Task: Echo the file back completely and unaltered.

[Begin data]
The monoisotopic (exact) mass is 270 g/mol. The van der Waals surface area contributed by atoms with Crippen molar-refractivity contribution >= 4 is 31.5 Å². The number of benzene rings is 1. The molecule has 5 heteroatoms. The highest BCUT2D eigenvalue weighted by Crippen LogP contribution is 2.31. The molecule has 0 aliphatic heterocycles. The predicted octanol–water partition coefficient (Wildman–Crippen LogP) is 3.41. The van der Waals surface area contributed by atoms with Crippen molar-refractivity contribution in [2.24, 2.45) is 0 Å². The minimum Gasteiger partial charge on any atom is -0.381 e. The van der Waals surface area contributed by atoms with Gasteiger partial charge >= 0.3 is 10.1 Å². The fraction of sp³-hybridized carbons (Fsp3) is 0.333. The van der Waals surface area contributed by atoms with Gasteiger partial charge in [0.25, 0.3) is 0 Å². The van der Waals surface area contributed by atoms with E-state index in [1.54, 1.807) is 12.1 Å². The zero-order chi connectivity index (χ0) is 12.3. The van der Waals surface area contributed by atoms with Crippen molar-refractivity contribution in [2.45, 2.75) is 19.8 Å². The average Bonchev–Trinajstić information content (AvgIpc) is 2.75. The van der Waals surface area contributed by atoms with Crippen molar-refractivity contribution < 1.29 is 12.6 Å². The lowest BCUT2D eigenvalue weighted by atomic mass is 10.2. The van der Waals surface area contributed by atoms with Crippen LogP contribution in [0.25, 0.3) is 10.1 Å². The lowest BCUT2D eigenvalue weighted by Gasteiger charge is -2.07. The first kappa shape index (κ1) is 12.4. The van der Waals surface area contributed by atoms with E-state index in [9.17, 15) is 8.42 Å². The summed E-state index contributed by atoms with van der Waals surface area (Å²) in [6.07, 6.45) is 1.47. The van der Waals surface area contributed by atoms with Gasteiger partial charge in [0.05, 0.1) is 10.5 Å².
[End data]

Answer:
The monoisotopic (exact) mass is 270 g/mol. The van der Waals surface area contributed by atoms with Crippen molar-refractivity contribution >= 4 is 31.5 Å². The number of benzene rings is 1. The molecule has 5 heteroatoms. The highest BCUT2D eigenvalue weighted by Crippen LogP contribution is 2.31. The molecule has 0 aliphatic heterocycles. The predicted octanol–water partition coefficient (Wildman–Crippen LogP) is 3.41. The van der Waals surface area contributed by atoms with Crippen molar-refractivity contribution in [2.24, 2.45) is 0 Å². The minimum Gasteiger partial charge on any atom is -0.381 e. The van der Waals surface area contributed by atoms with Gasteiger partial charge >= 0.3 is 10.1 Å². The fraction of sp³-hybridized carbons (Fsp3) is 0.333. The van der Waals surface area contributed by atoms with Gasteiger partial charge in [0.25, 0.3) is 0 Å². The van der Waals surface area contributed by atoms with E-state index in [1.54, 1.807) is 12.1 Å². The zero-order chi connectivity index (χ0) is 12.3. The van der Waals surface area contributed by atoms with Crippen molar-refractivity contribution in [2.45, 2.75) is 19.8 Å². The average Bonchev–Trinajstić information content (AvgIpc) is 2.75. The van der Waals surface area contributed by atoms with Crippen molar-refractivity contribution < 1.29 is 12.6 Å². The lowest BCUT2D eigenvalue weighted by atomic mass is 10.2. The van der Waals surface area contributed by atoms with Crippen LogP contribution in [0.25, 0.3) is 10.1 Å². The lowest BCUT2D eigenvalue weighted by Gasteiger charge is -2.07. The first kappa shape index (κ1) is 12.4. The van der Waals surface area contributed by atoms with E-state index in [9.17, 15) is 8.42 Å². The summed E-state index contributed by atoms with van der Waals surface area (Å²) in [6.07, 6.45) is 1.47. The van der Waals surface area contributed by atoms with Gasteiger partial charge in [0.05, 0.1) is 10.5 Å².